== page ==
In 2008, then-U.S. President George W. Bush advised then-Foreign Minister Tzipi Livni to run on Ehud Olmert's peace plan in the anticipated national election against Benjamin Netanyahu, according to The New Republic's latest cover story.
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The story – reported by Ben Birnbaum and published by the American magazine Monday under the headline "The End of the Two-State Solution: Why the window is closing on Middle East peace" – presents a bleak picture of Israel's political trajectory.
Bush's national security adviser Ben Hadley told Birnbaum that the president thought Olmert, who was in legal trouble, would be unable to reach an agreement by the end of his term in office. But he said Bush thought Livni could win the election by adopting Olmert's plan to reach an agreement with Palestinian President Mahmoud Abbas and to campaign on the issue against Netanyahu.
"The argument [was] the same for both sides," Hadley is quoted as saying. "It's, 'Tzipi, you'll never get to the right of Netanyahu, so you might as well run to his left with something to run on.' And to Abbas, it's: 'Look, Hamas is gonna kill you. You can't be tougher on this process than Hamas, so you ought to do what actually the Palestinian people want you to do, which is to reach an agreement, and you each ought to run on that agreement, and if you do and show leadership and boldness, you'll win.'"
Bush failed to convince Livni and she did not adopt Olmert's plan in advance of the election. She had reservations about Olmert's position on dividing Jerusalem and allowing a few thousand Palestinians to return to Israel as a symbolic humanitarian gesture.
Livni even sent Abbas messages at the time, telling him not to sign Olmert's plan, Elliott Abrams, then Bush's deputy national security adviser, said. "The message was, 'Wait for me,'" he said. "Now, I think it was a historic mistake for him not to have signed, but it's not crazy for him not to have signed.'"
Olmert and Abbas met 36 times in 2008. At the crucial September meeting, Olmert recalls in the story taking out a map of his proposal for the borders of the Palestinian state and showing it to Abbas.
"'He looked at it and he said, 'This is quite serious. I have to admit, this is very serious,'" Olmert said. Then Abbas said he would have to think about it.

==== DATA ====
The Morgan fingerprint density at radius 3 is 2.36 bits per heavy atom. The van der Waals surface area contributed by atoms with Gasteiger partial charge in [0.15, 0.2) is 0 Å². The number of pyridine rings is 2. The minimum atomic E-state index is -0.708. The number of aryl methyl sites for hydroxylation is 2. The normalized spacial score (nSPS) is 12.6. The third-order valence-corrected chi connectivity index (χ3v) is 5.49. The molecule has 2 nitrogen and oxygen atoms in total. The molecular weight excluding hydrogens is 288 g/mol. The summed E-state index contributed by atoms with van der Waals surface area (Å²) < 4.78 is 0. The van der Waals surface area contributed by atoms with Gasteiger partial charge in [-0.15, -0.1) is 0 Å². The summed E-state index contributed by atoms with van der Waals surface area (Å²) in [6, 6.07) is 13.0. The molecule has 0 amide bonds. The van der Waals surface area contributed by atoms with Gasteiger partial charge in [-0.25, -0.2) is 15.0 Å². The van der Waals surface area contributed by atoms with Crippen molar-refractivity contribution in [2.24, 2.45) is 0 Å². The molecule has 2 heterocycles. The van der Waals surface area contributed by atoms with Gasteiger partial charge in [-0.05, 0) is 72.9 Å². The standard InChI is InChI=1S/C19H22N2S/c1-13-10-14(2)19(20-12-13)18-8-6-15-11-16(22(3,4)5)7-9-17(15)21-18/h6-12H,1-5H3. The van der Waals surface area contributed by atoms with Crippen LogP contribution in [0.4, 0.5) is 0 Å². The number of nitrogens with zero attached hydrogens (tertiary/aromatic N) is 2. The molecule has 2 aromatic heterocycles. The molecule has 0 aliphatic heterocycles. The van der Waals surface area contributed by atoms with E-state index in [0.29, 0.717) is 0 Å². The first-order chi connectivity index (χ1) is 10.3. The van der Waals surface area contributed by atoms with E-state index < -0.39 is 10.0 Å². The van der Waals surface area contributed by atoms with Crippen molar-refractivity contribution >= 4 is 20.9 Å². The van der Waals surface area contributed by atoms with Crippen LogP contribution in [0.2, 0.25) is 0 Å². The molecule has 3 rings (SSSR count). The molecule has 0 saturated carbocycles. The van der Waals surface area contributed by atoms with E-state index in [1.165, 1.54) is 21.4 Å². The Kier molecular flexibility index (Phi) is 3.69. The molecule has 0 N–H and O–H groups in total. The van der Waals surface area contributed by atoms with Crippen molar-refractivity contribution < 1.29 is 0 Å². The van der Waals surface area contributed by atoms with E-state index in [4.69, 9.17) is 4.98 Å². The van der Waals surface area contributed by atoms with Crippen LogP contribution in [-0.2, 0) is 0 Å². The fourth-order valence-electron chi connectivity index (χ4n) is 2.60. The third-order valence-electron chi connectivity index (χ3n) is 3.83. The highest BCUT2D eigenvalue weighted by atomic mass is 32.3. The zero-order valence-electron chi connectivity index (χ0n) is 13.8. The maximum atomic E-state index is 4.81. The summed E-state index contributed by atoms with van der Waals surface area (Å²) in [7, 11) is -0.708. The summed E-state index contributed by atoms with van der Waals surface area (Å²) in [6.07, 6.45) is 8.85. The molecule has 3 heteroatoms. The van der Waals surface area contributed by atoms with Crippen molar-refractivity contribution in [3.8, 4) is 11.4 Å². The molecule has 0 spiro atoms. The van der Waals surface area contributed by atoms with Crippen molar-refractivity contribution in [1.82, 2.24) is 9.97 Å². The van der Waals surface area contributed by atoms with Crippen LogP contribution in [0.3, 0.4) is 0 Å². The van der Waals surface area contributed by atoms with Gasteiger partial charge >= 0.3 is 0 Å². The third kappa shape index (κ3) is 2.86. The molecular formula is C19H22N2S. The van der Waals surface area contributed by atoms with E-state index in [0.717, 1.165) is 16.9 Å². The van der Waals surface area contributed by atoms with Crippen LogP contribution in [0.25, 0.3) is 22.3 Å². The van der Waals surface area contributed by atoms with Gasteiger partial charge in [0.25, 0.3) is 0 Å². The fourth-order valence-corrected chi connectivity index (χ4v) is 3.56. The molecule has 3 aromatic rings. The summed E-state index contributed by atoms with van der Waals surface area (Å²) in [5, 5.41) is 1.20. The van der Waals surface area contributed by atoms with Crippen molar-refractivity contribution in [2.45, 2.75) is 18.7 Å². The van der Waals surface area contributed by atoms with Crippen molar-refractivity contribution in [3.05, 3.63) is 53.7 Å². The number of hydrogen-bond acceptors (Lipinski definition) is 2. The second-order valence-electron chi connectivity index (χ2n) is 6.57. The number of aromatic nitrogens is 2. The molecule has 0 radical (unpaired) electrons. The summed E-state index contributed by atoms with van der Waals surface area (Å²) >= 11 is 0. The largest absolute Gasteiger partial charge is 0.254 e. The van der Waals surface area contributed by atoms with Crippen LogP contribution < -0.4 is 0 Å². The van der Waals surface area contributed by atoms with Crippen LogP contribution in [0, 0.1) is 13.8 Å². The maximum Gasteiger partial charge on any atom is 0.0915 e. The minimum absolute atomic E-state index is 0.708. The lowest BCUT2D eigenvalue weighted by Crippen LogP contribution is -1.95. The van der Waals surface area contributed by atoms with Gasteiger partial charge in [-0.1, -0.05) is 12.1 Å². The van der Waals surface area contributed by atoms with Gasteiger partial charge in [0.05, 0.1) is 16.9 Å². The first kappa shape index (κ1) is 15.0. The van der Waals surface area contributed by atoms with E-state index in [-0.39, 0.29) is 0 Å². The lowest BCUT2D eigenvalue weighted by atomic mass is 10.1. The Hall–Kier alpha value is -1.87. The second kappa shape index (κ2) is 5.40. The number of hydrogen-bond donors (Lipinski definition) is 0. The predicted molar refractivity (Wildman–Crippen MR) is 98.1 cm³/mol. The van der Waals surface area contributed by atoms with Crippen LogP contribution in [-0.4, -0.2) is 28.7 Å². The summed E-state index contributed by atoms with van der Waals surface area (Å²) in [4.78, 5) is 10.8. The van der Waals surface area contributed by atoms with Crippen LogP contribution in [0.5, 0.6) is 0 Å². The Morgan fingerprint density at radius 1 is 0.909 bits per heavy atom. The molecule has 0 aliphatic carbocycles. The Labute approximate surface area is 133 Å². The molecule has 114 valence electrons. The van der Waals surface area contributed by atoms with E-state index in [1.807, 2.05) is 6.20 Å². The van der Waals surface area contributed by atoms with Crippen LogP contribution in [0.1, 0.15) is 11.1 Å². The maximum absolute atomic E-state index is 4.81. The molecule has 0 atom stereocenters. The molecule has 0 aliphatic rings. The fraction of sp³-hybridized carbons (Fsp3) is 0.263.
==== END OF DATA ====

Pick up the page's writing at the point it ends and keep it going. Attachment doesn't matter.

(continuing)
Olmert said he retorted, "'Don't think about it. Sign it now. I want to tell you one thing: In the next fifty years, there will be no prime minister in Israel who will propose to you something similar to this.'"
When it came to the right of return, according to Olmert, Abbas said, “I can tell you one thing: We are not aspiring to change the nature of your country.”
Olmert proposed allowing 5,000 refugees in Israel over the course of 5 years and offering compensation and resettlement to the rest. "I would've compromised a little," Olmert told Birnbaum.
Abbas signaled to then-U.S. Secretary of State Condoleezza Rice he might have accepted a number between 40,000 and 60,000, the story cites highly knowledgeable sources as saying.
"Our reading was that there was a deal to be done on [the refugee issue]," Hadely said.
Although differences remained on all the key issues, the gaps seemed surmountable, according to the story. It goes on to discuss the possible implications of Abbas' retirement.
The head of the Palestinian negotiating team Saeb Erekat told Birnbaum of Abbas and Palestinian Authority Prime Minister Salam Fayyad: "This is a dream team! Do you think Palestinians will agree to another leadership like this in the next six hundred years?"
Habayit Hayehudi chairman MK Naftali Bennett told Bimbaum of Abbas: "The new claim in town is, 'If you don't do it, he's gonna go.' So if he goes, he goes. Someone else will replace him. The graveyards are filled with people who had no replacement."
If Abbas leaves, Birnbaum speculates he is likely to be replaced by Hamas.
Birnbaun, who visited the Gaza Strip when he was preparing the report, interviewed a number of top Hamas people who expressed strong opposition to peace with Israel and the two-state solution. Ahmad Yousef, a former adviser to Hamas Prime Minister Ismail Haniyeh, who is considered a moderate in Hamas, was the most strident of all.
"'I don't understand how in the world people can accept that every Jew around the world who are coming from Russia or America or Europe has the right to go back to Palestine, when they've never been there, and the Palestinian who has been in Palestine, and [was] kicked out, doesn't have the right to go back,'" he said.
When Birnbaum suggests Jews were thought to need somewhere to go after the Holocaust, Yousef replies curtly, "Go to Germany. All the Jews of Europe should go back to their countries. Jews of the Arab world should go back to their towns and cities in the Arab world. We are ready to help them even, to prepare ships.'"
There are many other revelations in the report. For example, Rice said she was shocked when she heard Hamas had won the 2006 Palestinian parliamentary election.
"I was shocked because all the intelligence was telling us that Fatah was going to pull it out," she said. "I think Hamas was shocked."
Rice also said former Prime Minister Ariel Sharon had planned to carry out a withdrawal in the West Bank after disengaging from the Gaza Strip.
"I had a conversation with Sharon on his farm that he wanted to keep going after Gaza," Rice said.
Olmert told Birnbaum he had similar conversations with Sharon, saying, "There's no question."